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A 60-year-old woman presented somewhere else with haematemesis due to a bleeding duodenal ulcer. After failure of endoscopic therapy to control the bleeding, she underwent emergency laparotomy with under-running of the bleeding ulcer. She presented 6 weeks later with non-bilious vomiting of partially digested food. Gastroscopy revealed stricture in the pyloric area (figure 1A and B). Endoscopic biopsy confirmed the benign nature of the stricture. She was referred to our endoscopic service for endoscopic dilatation (figure 1C and D). After failure of three endoscopic dilatations over 6-month period, she was referred for surgery. Clinically, she looked well with no pallor or jaundice, and her nutritional status was good. The abdomen was distended but without tenderness or succussion splash. Preoperative CT scan revealed a grossly dilated stomach full of food particles with completely obstructed first part of duodenum (figure 2). Her routine bloods including albumen were within normal range. At laparotomy, the stomach was full of food debris and phytobezoars which were extracted via gastrostomy and Roux-en-Y gastro-jejunostomy was fashioned. Her postoperative recovery was uneventful and was discharged home 5 days later. She remained well and totally asymptomatic at 6-month follow-up.
Gastric outlet obstruction mechanically impedes the normal gastric emptying. It occurs in up to 2% of patients with chronic duodenal ulcer and more frequently in older age groups.1 Several factors play a role in the development of benign gastric outlet obstruction including Helicobacter pylori infection, cigarette smoking and previous gastric surgery for gastro-duodenal ulcer.2 In the present case, there was neither evidence of H. pylori infection nor history of smoking. Complaint of gastric outlet obstruction is characterised commonly by non-bilious painless vomiting, abdominal pain, loss of appetite, constipation and weight loss.2 Endoscopic balloon dilation is safe and can be used initially to dilate the obstruction but its failure necessitates a surgical bypass. Response to endoscopic dilatation may be seen after one to three sessions.3 There is little data addressing the success of endoscopic dilation for gastric outlet obstruction after surgery for complicated duodenal ulcer.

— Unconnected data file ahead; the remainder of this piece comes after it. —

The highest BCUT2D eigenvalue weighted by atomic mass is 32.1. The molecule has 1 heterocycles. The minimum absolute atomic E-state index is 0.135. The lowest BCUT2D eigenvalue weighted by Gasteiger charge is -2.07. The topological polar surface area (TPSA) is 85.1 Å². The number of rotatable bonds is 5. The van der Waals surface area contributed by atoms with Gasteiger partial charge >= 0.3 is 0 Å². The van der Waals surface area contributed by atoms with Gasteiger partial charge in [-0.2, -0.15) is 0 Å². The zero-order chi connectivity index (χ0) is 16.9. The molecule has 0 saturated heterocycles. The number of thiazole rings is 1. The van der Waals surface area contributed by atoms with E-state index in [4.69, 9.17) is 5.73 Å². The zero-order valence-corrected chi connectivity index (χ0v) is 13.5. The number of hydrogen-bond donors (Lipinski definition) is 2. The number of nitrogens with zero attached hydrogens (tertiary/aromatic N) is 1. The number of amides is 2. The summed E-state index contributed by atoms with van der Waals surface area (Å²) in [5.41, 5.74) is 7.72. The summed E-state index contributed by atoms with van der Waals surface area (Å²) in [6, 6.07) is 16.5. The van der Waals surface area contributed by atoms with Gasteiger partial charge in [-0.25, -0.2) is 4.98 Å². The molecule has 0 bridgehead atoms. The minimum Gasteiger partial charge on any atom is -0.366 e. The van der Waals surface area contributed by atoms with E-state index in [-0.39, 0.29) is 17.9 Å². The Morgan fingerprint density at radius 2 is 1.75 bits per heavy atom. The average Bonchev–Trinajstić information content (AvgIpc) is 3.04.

Usually, in emergency surgery for bleeding duodenal ulcer, the pylorus and part of the first part of the duodenum are opened transversely to allow bleeding control by under-running of the ulcer.1 This is closed vertically (pyloroplasty) to avoid narrowing. Another possible reason for this narrowing is the scarring of the healing ulcer. This patient had no ulcer-curing procedure in the form of truncal vagotomy at the same time, but was given a proton pump inhibitor (medical vagotomy) but the patient’s compliance could not be guaranteed. We like to highlight in this case the fact that despite the gastric outlet obstruction and the massive gastric dilatation, the patient exhibited minimal symptoms and maintained good nutritional status.
Severe benign gastric outlet obstruction can present with minimal symptoms and no nutritional deficiencies.
Causes of postoperative gastric outlet obstruction include technical failure and poor compliance to proton pump inhibitors if no ulcer-curing surgical procedure is performed.
The success of endoscopic balloon dilation in the treatment of postoperative gastric outlet obstruction is limited and may not obviate the need for surgery.
Contributors TAG and AAA-Z wrote the initial draft and searched the literature. SAA-M managed the patient endoscopically and participated in writing the final draft. A-WNM was the primary physician and wrote the final draft.
Funding The authors have not declared a specific grant for this research from any funding agency in the public, commercial or not-for-profit sectors.
Competing interests None declared.
Provenance and peer review Not commissioned; externally peer reviewed.
Patient consent for publication Obtained.
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